In our steading/ barn conversion, we are aiming to use materials and finishes that are as eco-friendly and sustainable as possible. One step we are taking to make a healthy and sustainable build is using clay plaster.
In finishing one wall prior to the arrival of our Rayburn (delivery has been delayed but it is due to be delivered soon) we have explored using this material for the first time.
We used clay plaster on the non-tiled areas of this wall, applied onto a substrate of wood wool board. We chose clay because of its eco-friendly properties. But also because of the breathability of the material, and its ability to absorb moisture and control humidity. Clay plaster also has beneficial properties when it comes to acoustics.
Using clay plaster for the first time was a lot of fun. We were looking for a rustic sort of effect, and love the rough and imperfect yet attractive finish that we have been able to achieve.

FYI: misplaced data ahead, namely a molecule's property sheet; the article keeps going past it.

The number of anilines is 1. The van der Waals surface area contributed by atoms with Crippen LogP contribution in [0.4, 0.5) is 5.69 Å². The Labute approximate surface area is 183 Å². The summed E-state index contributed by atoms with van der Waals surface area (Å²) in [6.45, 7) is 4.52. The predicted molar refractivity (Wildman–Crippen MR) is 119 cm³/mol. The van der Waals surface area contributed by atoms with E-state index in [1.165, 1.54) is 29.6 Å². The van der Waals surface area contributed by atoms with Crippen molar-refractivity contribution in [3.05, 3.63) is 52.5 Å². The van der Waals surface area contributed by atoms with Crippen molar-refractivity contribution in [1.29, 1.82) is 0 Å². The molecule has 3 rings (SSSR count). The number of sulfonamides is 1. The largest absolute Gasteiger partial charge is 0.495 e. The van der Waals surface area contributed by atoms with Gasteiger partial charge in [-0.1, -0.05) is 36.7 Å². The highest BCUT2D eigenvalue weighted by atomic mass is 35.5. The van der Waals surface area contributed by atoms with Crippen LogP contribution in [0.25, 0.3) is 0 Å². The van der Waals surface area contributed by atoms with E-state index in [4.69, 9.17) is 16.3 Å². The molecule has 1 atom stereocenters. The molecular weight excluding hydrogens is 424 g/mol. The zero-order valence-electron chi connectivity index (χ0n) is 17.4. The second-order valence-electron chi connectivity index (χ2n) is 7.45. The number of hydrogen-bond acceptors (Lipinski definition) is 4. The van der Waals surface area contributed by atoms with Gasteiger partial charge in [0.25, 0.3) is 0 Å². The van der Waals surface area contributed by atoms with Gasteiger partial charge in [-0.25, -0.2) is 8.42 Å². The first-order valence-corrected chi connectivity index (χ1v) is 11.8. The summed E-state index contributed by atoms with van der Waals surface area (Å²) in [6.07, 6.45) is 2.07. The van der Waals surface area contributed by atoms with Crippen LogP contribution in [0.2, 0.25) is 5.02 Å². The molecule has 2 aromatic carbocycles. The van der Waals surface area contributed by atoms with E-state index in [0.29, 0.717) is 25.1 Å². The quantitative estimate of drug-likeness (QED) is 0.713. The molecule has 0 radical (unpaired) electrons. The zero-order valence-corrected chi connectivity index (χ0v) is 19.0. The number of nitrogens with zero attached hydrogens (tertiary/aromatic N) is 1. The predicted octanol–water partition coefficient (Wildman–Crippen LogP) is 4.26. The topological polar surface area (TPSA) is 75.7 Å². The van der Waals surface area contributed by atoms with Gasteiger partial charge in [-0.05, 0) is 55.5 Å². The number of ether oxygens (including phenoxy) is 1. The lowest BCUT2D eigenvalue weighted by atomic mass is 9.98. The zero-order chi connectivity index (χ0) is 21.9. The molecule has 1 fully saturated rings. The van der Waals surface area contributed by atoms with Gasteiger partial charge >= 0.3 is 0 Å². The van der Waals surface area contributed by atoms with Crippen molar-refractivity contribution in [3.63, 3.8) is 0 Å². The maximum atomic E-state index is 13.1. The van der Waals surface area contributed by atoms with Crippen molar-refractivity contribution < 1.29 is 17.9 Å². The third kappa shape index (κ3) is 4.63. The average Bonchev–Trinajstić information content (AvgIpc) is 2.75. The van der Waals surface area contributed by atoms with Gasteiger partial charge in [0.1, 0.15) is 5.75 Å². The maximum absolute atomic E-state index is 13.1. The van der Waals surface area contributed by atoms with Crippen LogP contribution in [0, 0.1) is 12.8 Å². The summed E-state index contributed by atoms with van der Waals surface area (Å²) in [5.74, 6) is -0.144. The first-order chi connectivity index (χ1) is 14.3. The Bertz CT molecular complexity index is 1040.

Unlike other plasters, clay plaster can be reworked – so there is no wastage as the plaster dries – and if you don’t quite like how things look, you can go back over an area to amend it later. This is perfect for novice self-builders like us!
We’ve only done a small area, and have to return to other works on the structure, plumbing and electrics. But I am looking forward to applying more clay plaster as it was definitely one of the most tactile and satisfying jobs we’ve done so far. I am also looking forward to experimenting more with the properties of this material, and plan on embedding sea glass, shells, pebbles etc to make a mosaic in clay in a doorway area later on.
We had to buy clay, because space restrictions on our property restrict digging options… but others have had great success in using clay from their very own land for renders and plasters. I am by no means an expect in construction, but after this initial foray into the material, I would certainly recommend using clay plaster to other self-builders.